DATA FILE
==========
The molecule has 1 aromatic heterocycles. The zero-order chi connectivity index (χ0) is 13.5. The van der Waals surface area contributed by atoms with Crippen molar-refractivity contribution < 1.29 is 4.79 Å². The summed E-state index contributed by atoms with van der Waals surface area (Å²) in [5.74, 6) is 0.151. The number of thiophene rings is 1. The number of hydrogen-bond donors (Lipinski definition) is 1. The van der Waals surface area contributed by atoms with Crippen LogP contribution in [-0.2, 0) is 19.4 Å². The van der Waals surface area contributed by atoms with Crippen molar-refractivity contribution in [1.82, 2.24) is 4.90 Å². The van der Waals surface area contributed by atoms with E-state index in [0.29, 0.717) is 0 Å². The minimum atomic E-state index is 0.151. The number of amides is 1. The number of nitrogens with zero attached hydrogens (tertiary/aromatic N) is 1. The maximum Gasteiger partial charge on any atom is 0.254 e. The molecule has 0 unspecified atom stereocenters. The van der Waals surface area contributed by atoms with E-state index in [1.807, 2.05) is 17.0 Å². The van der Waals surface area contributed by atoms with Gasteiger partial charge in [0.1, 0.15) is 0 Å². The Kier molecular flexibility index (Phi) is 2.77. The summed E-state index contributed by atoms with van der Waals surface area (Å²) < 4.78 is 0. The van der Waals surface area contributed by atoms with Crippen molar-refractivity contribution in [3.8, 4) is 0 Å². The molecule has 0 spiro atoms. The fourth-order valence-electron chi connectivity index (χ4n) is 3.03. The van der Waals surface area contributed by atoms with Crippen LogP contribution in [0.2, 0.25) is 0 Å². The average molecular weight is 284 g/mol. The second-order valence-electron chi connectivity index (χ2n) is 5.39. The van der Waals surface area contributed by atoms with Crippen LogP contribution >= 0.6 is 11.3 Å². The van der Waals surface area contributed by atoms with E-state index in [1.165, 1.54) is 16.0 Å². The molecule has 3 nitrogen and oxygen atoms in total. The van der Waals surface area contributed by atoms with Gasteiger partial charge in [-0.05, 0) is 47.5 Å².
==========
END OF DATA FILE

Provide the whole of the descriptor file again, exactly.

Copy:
The molecule has 1 aromatic heterocycles. The zero-order chi connectivity index (χ0) is 13.5. The van der Waals surface area contributed by atoms with Crippen molar-refractivity contribution < 1.29 is 4.79 Å². The summed E-state index contributed by atoms with van der Waals surface area (Å²) in [5.74, 6) is 0.151. The number of thiophene rings is 1. The number of hydrogen-bond donors (Lipinski definition) is 1. The van der Waals surface area contributed by atoms with Crippen LogP contribution in [-0.2, 0) is 19.4 Å². The van der Waals surface area contributed by atoms with Crippen molar-refractivity contribution in [1.82, 2.24) is 4.90 Å². The van der Waals surface area contributed by atoms with E-state index in [0.29, 0.717) is 0 Å². The minimum atomic E-state index is 0.151. The number of amides is 1. The number of nitrogens with zero attached hydrogens (tertiary/aromatic N) is 1. The maximum Gasteiger partial charge on any atom is 0.254 e. The molecule has 0 unspecified atom stereocenters. The van der Waals surface area contributed by atoms with E-state index in [1.807, 2.05) is 17.0 Å². The van der Waals surface area contributed by atoms with Gasteiger partial charge in [0.1, 0.15) is 0 Å². The Kier molecular flexibility index (Phi) is 2.77. The summed E-state index contributed by atoms with van der Waals surface area (Å²) < 4.78 is 0. The van der Waals surface area contributed by atoms with Crippen molar-refractivity contribution in [3.8, 4) is 0 Å². The molecule has 0 spiro atoms. The fourth-order valence-electron chi connectivity index (χ4n) is 3.03. The van der Waals surface area contributed by atoms with Crippen LogP contribution in [0.2, 0.25) is 0 Å². The average molecular weight is 284 g/mol. The second-order valence-electron chi connectivity index (χ2n) is 5.39. The van der Waals surface area contributed by atoms with Crippen LogP contribution >= 0.6 is 11.3 Å². The van der Waals surface area contributed by atoms with E-state index in [1.165, 1.54) is 16.0 Å². The molecule has 3 nitrogen and oxygen atoms in total. The van der Waals surface area contributed by atoms with Gasteiger partial charge in [-0.05, 0) is 47.5 Å².